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Mathematics LibreTexts

4.2: Vector Algebra

  • Page ID
    72193
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    Outcomes
    1. Understand vector addition and scalar multiplication, algebraically.
    2. Introduce the notion of linear combination of vectors.

    Addition and scalar multiplication are two important algebraic operations done with vectors. Notice that these operations apply to vectors in \(\mathbb{R}^{n}\), for any value of \(n\). We will explore these operations in more detail in the following sections.

    Addition of Vectors in \(\mathbb{R}^n\)

    Addition of vectors in \(\mathbb{R}^n\) is defined as follows.

    Definition \(\PageIndex{1}\): Addition of Vectors in \(\mathbb{R}^n\)

    If \(\vec{u}=\left [ \begin{array}{c} u_{1} \\ \vdots \\ u_{n} \end{array} \right ],\; \vec{v}= \left [ \begin{array}{c} v_{1} \\ \vdots \\ v_{n} \end{array} \right ] \in \mathbb{R}^{n}\) then \(\vec{u}+\vec{v}\in \mathbb{R}^{n}\) and is defined by

    \[\begin{aligned} \vec{u}+\vec{v} &= \left [ \begin{array}{c} u_{1} \\ \vdots \\ u_{n} \end{array} \right ] + \left [ \begin{array}{c} v_{1} \\ \vdots \\ v_{n} \end{array} \right ]\\ & = \left [ \begin{array}{c} u_{1}+v_{1} \\ \vdots \\ u_{n}+v_{n} \end{array} \right ]\end{aligned}\]

    To add vectors, we simply add corresponding components. Therefore, in order to add vectors, they must be the same size.

    Addition of vectors satisfies some important properties which are outlined in the following theorem.

    Theorem \(\PageIndex{1}\): Properties of Vector Addition

    The following properties hold for vectors \(\vec{u},\vec{v}, \vec{w} \in \mathbb{R}^{n}\).

    • The Commutative Law of Addition \[\vec{u}+\vec{v}=\vec{v}+\vec{u}\nonumber \]
    • The Associative Law of Addition \[\left( \vec{u}+\vec{v}\right) +\vec{w}=\vec{u}+\left( \vec{v}+\vec{w}\right)\nonumber \]
    • The Existence of an Additive Identity \[\vec{u}+\vec{0}=\vec{u} \label{vectoridentity}\]
    • The Existence of an Additive Inverse \[\vec{u}+\left( -\vec{u}\right) =\vec{0}\nonumber \]

    The additive identity shown in Equation \(\eqref{vectoridentity}\) is also called the zero vector, the \(n \times 1\) vector in which all components are equal to \(0\). Further, \(-\vec{u}\) is simply the vector with all components having same value as those of \(\vec{u}\) but opposite sign; this is just \((-1)\vec{u}\). This will be made more explicit in the next section when we explore scalar multiplication of vectors. Note that subtraction is defined as \(\vec{u}-\vec{v} = \vec{u}+\left( -\vec{v} \right)\).

    Scalar Multiplication of Vectors in \(\mathbb{R}^n\)

    Scalar multiplication of vectors in \(\mathbb{R}^n\) is defined as follows.

    Definition \(\PageIndex{2}\): Scalar Multiplication of Vectors in \(\mathbb{R}^n\)

    If \(\vec{u}\in \mathbb{R}^{n}\) and \(k\in \mathbb{R}\) is a scalar, then \(k\vec{u}\in \mathbb{R}^{n}\) is defined by \[k\vec{u}=k\left [ \begin{array}{c} u_{1} \\ \vdots \\ u_{n} \end{array} \right ] = \left [ \begin{array}{c} ku_{1} \\ \vdots \\ ku_{n} \end{array} \right ]\nonumber \]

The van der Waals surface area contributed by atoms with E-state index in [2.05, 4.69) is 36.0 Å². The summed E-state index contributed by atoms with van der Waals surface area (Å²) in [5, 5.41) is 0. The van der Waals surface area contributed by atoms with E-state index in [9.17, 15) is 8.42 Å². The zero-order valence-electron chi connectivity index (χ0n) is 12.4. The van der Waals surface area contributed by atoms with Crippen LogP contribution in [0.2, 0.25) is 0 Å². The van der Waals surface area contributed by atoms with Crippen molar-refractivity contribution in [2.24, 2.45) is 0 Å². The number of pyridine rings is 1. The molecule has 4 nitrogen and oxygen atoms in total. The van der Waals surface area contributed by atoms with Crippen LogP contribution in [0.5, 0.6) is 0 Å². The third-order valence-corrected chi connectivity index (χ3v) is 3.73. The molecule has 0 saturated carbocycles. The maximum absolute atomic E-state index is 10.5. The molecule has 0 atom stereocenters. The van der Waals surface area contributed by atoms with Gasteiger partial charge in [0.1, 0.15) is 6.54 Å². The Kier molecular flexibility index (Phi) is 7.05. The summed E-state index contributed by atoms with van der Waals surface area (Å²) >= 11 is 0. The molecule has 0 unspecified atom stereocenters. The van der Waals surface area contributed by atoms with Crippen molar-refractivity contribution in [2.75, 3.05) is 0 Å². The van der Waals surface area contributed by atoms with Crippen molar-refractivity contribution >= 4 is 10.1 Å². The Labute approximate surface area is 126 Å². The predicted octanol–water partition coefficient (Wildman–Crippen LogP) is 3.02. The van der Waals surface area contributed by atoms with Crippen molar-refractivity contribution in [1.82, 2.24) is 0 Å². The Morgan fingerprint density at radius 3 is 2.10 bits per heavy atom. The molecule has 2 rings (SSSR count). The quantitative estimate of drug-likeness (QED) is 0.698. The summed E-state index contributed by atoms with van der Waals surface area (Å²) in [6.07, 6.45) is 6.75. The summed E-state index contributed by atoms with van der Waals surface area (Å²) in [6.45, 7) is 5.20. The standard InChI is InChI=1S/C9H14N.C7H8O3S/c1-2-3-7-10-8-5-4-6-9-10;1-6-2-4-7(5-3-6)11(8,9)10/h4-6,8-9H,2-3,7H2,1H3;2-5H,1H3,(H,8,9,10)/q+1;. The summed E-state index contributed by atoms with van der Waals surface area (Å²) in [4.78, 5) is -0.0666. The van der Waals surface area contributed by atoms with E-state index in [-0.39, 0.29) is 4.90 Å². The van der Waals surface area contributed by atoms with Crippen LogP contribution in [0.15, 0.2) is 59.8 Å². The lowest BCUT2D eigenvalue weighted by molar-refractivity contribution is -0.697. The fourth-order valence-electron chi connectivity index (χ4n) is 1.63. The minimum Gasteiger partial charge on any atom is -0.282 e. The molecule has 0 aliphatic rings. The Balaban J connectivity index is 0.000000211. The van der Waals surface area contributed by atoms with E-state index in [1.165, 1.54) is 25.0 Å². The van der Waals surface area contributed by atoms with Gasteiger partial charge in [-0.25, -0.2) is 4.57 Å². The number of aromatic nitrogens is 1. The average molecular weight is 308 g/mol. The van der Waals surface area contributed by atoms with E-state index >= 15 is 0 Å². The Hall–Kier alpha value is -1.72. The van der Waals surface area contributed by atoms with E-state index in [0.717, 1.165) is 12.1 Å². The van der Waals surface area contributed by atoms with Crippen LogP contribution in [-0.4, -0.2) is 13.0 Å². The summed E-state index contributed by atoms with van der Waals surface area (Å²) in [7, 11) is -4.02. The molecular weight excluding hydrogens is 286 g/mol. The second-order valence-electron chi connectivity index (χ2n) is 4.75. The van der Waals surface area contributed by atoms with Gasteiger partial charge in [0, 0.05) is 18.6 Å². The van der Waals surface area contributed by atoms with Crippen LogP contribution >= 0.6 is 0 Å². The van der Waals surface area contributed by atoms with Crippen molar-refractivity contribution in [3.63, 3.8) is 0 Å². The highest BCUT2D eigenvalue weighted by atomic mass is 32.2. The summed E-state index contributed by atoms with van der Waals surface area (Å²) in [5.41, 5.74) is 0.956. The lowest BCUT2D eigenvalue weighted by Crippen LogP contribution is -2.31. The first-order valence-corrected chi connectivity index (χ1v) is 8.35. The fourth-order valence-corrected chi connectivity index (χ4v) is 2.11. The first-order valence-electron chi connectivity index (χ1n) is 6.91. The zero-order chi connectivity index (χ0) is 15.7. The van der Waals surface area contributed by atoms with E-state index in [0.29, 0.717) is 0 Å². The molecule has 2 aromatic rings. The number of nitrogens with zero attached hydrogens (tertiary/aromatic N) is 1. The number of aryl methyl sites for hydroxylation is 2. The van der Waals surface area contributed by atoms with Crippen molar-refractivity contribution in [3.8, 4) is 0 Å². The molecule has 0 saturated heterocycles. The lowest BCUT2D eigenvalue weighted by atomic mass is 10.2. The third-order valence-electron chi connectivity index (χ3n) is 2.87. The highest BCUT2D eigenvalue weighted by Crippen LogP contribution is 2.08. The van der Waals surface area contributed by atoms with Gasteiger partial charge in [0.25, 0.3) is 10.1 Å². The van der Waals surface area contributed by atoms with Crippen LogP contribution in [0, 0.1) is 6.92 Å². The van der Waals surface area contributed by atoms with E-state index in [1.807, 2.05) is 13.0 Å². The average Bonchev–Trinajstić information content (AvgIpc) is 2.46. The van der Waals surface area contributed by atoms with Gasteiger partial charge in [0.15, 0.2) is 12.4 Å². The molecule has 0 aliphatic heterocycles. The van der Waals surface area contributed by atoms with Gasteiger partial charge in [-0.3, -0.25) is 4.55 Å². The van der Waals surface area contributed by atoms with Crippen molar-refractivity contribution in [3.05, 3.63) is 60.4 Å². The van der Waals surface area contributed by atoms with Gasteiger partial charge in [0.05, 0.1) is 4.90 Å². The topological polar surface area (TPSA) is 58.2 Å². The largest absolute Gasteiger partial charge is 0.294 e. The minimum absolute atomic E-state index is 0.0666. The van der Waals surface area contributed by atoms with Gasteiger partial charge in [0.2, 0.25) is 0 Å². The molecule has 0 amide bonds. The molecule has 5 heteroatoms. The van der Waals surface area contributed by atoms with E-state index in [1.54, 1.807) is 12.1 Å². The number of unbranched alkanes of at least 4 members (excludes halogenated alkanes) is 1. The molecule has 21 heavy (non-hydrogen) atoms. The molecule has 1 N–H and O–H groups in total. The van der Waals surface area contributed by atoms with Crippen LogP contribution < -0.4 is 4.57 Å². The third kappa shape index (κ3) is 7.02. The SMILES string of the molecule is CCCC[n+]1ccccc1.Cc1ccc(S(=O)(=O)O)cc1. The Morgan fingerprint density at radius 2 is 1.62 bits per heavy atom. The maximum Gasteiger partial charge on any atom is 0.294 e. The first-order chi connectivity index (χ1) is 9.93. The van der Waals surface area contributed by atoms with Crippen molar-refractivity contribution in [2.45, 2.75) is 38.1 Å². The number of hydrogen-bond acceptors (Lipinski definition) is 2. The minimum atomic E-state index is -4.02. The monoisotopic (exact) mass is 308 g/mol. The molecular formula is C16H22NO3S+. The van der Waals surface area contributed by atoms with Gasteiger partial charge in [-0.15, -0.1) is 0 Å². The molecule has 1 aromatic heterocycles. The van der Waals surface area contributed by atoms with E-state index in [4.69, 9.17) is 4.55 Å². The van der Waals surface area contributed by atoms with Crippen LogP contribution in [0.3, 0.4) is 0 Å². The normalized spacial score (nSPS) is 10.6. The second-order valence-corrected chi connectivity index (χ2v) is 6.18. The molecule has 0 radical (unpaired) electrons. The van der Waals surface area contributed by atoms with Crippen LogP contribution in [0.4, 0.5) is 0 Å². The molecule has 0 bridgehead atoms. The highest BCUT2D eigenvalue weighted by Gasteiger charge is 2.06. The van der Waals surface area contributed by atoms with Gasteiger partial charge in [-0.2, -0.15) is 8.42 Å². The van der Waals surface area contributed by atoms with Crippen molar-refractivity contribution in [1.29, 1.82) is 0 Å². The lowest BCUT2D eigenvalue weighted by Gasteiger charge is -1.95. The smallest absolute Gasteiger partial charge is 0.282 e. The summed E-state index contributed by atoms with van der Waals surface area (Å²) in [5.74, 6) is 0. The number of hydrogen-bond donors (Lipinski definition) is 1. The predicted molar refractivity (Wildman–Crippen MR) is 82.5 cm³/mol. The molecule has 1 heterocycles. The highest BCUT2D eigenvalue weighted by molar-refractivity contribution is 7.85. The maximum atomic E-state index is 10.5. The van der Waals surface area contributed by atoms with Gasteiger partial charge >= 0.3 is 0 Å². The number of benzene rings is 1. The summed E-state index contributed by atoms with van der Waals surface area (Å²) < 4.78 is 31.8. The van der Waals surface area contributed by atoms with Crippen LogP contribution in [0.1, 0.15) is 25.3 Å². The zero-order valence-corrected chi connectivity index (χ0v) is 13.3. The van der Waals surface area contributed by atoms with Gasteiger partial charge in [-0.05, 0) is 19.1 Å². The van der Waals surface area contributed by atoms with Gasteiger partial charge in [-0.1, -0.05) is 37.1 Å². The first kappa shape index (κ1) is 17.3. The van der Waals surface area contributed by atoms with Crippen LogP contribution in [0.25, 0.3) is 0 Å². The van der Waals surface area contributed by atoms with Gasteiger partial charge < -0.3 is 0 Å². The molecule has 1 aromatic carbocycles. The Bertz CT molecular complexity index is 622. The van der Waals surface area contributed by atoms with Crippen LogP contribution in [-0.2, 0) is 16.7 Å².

Just as with addition, scalar multiplication of vectors satisfies several important properties. These are outlined in the following theorem.

    Theorem \(\PageIndex{2}\): Properties of Scalar Multiplication

    The following properties hold for vectors \(\vec{u},\vec{v}\in \mathbb{R}^{n}\) and \(k,p\) scalars.

    • The Distributive Law over Vector Addition \[k \left( \vec{u}+\vec{v}\right) = k\vec{u}+ k\vec{v}\nonumber\]
    • The Distributive Law over Scalar Addition \[\left( k + p \right)\vec{u} = k \vec{u}+p \vec{u}\nonumber\]
    • The Associative Law for Scalar Multiplication \[k \left( p \vec{u}\right) = \left(k p \right)\vec{u}\nonumber\]
    • Rule for Multiplication by \(1\) \[1\vec{u}=\vec{u}\nonumber\]
    Proof

    We will show the proof of: \[k \left( \vec{u}+\vec{v}\right) = k \vec{u}+ k \vec{v}\nonumber\] Note that: \[\begin{array}{ll} k \left( \vec{u}+\vec{v}\right) & =k \left [ u_{1}+v_{1} \cdots u_{n}+v_{n}\right ]^T \\ & = \left [ k \left( u_{1}+v_{1}\right) \cdots k \left( u_{n}+v_{n}\right) \right ]^T \\ & = \left [ k u_{1}+ k v_{1} \cdots k u_{n}+ k v_{n}\right ]^T \\ & = \left [ k u_{1} \cdots k u_{n} \right ]^T + \left [ k v_{1} \cdots k v_{n} \right ]^T \\ & = k \vec{u}+k \vec{v} \\ \end{array}\nonumber\]

    We now present a useful notion you may have seen earlier combining vector addition and scalar multiplication

    Definition \(\PageIndex{3}\): Linear Combination

    A vector \(\vec{v}\) is said to be a linear combination of the vectors \(\vec{u}_1,\cdots , \vec{u}_n\) if there exist scalars, \(a_{1},\cdots ,a_{n}\) such that \[\vec{v} = a_1 \vec{u}_1 + \cdots + a_n \vec{u}_n\nonumber \]

    For example, \[3 \left [ \begin{array}{r} -4 \\ 1 \\ 0 \end{array} \right ] + 2 \left [ \begin{array}{r} -3 \\ 0\\ 1 \end{array} \right ] = \left [ \begin{array}{r} -18 \\ 3 \\ 2 \end{array} \right ].\nonumber \] Thus we can say that \[\vec{v}= \left [ \begin{array}{r} -18 \\ 3 \\ 2 \end{array} \right ]\nonumber \] is a linear combination of the vectors \[\vec{u}_1 = \left [ \begin{array}{r} -4 \\ 1 \\ 0 \end{array} \right ] \mbox{ and } \vec{u}_2 = \left [ \begin{array}{r} -3 \\ 0\\ 1 \end{array} \right ]\nonumber \]


    This page titled 4.2: Vector Algebra is shared under a CC BY license and was authored, remixed, and/or curated by Ken Kuttler (Lyryx) .

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